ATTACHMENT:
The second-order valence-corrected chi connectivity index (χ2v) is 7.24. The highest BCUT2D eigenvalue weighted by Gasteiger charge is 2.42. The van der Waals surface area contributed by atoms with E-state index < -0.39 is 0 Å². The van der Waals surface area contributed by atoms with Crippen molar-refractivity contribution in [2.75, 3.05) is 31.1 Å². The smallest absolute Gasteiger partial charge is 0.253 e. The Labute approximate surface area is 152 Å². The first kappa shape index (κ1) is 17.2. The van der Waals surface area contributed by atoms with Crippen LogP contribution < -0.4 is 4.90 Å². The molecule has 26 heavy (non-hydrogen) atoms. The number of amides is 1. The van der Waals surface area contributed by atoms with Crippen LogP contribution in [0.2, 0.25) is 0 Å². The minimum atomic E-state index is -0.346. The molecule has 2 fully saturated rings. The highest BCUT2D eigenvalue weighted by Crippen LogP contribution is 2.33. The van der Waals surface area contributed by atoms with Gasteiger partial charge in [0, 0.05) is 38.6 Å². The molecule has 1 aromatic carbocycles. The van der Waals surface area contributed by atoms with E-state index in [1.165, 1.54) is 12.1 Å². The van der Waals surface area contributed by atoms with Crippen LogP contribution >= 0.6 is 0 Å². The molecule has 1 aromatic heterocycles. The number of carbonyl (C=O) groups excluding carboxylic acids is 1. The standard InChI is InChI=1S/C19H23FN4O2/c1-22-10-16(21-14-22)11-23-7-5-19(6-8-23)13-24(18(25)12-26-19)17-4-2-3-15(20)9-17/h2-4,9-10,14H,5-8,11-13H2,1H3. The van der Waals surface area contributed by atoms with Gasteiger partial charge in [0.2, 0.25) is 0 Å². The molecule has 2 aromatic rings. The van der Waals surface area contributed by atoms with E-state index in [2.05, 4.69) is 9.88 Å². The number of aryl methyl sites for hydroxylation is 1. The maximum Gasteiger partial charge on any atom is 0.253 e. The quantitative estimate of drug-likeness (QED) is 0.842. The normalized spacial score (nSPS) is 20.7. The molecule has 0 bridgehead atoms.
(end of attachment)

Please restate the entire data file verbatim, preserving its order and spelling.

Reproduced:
The second-order valence-corrected chi connectivity index (χ2v) is 7.24. The highest BCUT2D eigenvalue weighted by Gasteiger charge is 2.42. The van der Waals surface area contributed by atoms with E-state index < -0.39 is 0 Å². The van der Waals surface area contributed by atoms with Crippen molar-refractivity contribution in [2.75, 3.05) is 31.1 Å². The smallest absolute Gasteiger partial charge is 0.253 e. The Labute approximate surface area is 152 Å². The first kappa shape index (κ1) is 17.2. The van der Waals surface area contributed by atoms with Crippen LogP contribution < -0.4 is 4.90 Å². The molecule has 26 heavy (non-hydrogen) atoms. The number of amides is 1. The van der Waals surface area contributed by atoms with Crippen LogP contribution in [0.2, 0.25) is 0 Å². The minimum atomic E-state index is -0.346. The molecule has 2 fully saturated rings. The highest BCUT2D eigenvalue weighted by Crippen LogP contribution is 2.33. The van der Waals surface area contributed by atoms with Gasteiger partial charge in [0, 0.05) is 38.6 Å². The molecule has 1 aromatic carbocycles. The van der Waals surface area contributed by atoms with E-state index in [1.165, 1.54) is 12.1 Å². The van der Waals surface area contributed by atoms with Crippen LogP contribution >= 0.6 is 0 Å². The molecule has 1 aromatic heterocycles. The number of carbonyl (C=O) groups excluding carboxylic acids is 1. The standard InChI is InChI=1S/C19H23FN4O2/c1-22-10-16(21-14-22)11-23-7-5-19(6-8-23)13-24(18(25)12-26-19)17-4-2-3-15(20)9-17/h2-4,9-10,14H,5-8,11-13H2,1H3. The van der Waals surface area contributed by atoms with Gasteiger partial charge in [0.2, 0.25) is 0 Å². The molecule has 2 aromatic rings. The van der Waals surface area contributed by atoms with E-state index in [2.05, 4.69) is 9.88 Å². The number of aryl methyl sites for hydroxylation is 1. The maximum Gasteiger partial charge on any atom is 0.253 e. The quantitative estimate of drug-likeness (QED) is 0.842. The normalized spacial score (nSPS) is 20.7. The molecule has 0 bridgehead atoms.